Kamal Khera, Minister of Seniors, said in a July 21, 2022 news release announcing a permanent, 10 per cent raise in old age pensions (OAP) for those aged over 75:
“The government of Canada is committed to supporting seniors after a lifetime of hard work. That’s why the government of Canada has taken historic measures to improve financial security for the oldest seniors.”
I am a senior, under the age of 75. And this may sound like sour grapes because I do not qualify but I believe that all seniors, 65 and up, deserve this 50-year-in-the-making baby boomer boost.
To arbitrarily divide our nation’s six million plus seniors into ‘deserving’ have and have not folks is not only divisive within that particular demographic group; but, also it appears to me to be quite discriminatory — ironically, on the basis of age.
Does Ms. Khera think that a 67-year-old who has worked all her life is less worthy than someone aged 76 who also can look back to a lifetime of working and paying taxes, or being a supportive homemaker?
But maybe to hush aging armchair critics like me, Ms. Khera adds that this new OAP increase (which takes effect this week) gives our younger seniors something to look forward to in old age, when they reach 75. That is, IF they reach 75.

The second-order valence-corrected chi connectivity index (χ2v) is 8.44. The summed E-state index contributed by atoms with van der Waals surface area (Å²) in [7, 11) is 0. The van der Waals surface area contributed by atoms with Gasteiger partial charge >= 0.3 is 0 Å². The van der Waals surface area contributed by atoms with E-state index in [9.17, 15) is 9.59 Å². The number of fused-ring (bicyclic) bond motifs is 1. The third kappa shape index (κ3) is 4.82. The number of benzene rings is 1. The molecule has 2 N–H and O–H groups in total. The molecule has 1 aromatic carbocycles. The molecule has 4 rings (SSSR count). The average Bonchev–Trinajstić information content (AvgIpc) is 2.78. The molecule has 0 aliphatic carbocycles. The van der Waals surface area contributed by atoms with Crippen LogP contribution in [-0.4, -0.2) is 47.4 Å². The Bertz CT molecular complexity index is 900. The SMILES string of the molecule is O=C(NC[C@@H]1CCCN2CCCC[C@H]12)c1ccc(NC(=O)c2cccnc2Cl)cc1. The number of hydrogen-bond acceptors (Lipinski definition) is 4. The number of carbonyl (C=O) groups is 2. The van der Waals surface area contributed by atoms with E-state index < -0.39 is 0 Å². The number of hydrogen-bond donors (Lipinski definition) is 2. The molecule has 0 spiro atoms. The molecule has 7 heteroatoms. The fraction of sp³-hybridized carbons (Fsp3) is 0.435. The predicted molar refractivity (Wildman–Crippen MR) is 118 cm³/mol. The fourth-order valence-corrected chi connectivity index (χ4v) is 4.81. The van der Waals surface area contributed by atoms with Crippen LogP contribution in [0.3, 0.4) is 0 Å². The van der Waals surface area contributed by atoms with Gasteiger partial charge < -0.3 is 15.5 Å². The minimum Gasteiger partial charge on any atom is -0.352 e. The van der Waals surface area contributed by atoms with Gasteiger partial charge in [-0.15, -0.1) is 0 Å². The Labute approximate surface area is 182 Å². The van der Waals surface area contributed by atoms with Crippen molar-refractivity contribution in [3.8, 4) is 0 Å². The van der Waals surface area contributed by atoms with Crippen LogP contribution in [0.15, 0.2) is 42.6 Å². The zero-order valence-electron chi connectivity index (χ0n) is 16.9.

She throws us under-75 seniors a proverbial bone:
“Younger seniors — and all Canadians — can enjoy greater peace of mind while planning their retirement finances, knowing they will be able to count on more support from the OAS pension in their later years.”
Wish I could chew on that bone, but my back teeth are falling out, waiting for the Feds long promised (and now finally being delivered, first for young people) dental care program.
In the meantime, younger seniors may be green with envy or even come to resent this government “gift” being bestowed upon their older, but very significant others.
Sometimes the difference in their ages is only one year, like 74 and 75. For retired couples who have grown old together, or even who met later in life, this unequal treatment by the government may be an unwelcome source of financial friction between them.
If couples pool their OAP monies and share in their “wealth,” this dollar disparity might be okay. But for the independent older women that I know, those who have their own bank accounts (good grief,) that extra bit of personal money would be nice.
The OAP increase is the first one since 1973 and it benefits just over three million seniors. (The rest of us can cool our calloused heels.) It was first announced in the budget reveal in August 2021.
Since the population of oldsters – people aged 85 and over – is expected to triple over the next quarter century, this OAP boost is going to be costly for any government to maintain. Maybe it will have to come from their House coffee fund.
Many years ago, unapologetic comedian Rodney Dangerfield had, as his signature punchline: “I just don’t get no respect.”
As an English major, I always wanted to clean up his bad grammar, even though it was part of his comic routine shtick (from the Yiddish word shtik.) But Mr. Dangerfield said it best.
Respect would be a good place to start for a Liberal government that seems hell bent on dividing people with the decisions it makes.